There are various entity structures available for a professional services firm, each with pros and cons. In this article, we discuss the key features of LLCs, PLLCs, and LLPs to help you determine which is best for your firm. All three business entities should have a partnership or operating agreement detailing matters such as retirement, restrictive covenants, voting rights, and governance.
In all of these entities, the key is that by establishing a limited liability entity, business owners protect their personal assets.
Limited Liability Company (LLC)
A key feature of an LLC is the limited liability of its members for business debts and obligations. However, in a LLC, if one member commits malpractice, all of the business assets are at risk. An LLC also offers tax flexibility. Most LLCs choose to be taxed as a pass-through entity like a partnership, but in some cases, they may choose to be taxed as an S-Corp or even as a C-Corp. Some states do not permit licensed professionals to operate as an LLC.
Professional Limited Liability Company (PLLC)
A PLLC is a business structure available for business owners who are required to be licensed in their professions, such as medicine, law, or accounting. A PLLC offers members limited liability for business debts and obligations plus limited liability for malpractice claims. With a PLLC, a member is not liable for the malpractice claims of another member, but only for their own personal malpractice claims, including failure to supervise.
Not all jurisdictions have PLLC and in some states, businesses owned by licensed professionals are required to register as a PLLC. For instance, in New York, you must obtain a Certificate of Authority from the Office of the Professions and then file a Certificate of Registration with the New York Department of State. In Illinois, with some exceptions, businesses listed as LLCs providing professional services licensed by the Illinois Department of Financial and Professional Regulation (IDFPR) are required to register as a PLLC with the Illinois Secretary of State’s Office.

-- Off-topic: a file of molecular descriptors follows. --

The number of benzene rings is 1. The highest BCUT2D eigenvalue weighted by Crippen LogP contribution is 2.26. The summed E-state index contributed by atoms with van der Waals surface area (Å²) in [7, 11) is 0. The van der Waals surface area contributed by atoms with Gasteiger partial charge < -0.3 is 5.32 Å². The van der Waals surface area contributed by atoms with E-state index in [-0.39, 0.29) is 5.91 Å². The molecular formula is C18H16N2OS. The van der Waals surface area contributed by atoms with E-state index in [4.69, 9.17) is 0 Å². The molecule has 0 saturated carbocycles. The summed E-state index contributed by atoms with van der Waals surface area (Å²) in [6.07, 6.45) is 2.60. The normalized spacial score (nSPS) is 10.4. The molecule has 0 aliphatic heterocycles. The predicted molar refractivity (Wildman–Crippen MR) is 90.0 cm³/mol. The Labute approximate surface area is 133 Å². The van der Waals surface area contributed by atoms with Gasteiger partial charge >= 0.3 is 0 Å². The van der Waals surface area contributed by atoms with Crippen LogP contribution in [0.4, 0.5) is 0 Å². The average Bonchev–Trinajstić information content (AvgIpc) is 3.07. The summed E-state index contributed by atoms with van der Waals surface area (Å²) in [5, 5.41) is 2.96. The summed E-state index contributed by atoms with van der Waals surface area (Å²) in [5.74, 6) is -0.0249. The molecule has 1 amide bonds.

Limited Liability Partnership (LLP)
In an LLP, there is liability protection for malpractice claims so, like a PLLC, a partner is not liable for the malpractice claims of another partner, but only for their own personal negligence or malpractice, including failure to supervise. However, unlike an LLC, in some states a partner can be liable for the partnership’s debts. In addition, there is no choice of taxation for an LLP. An LLP is taxed as a general partnership with pass-through taxation.
Choosing the Business Structure
The most advantageous business structure will depend on several factors, including the state of organization and profession.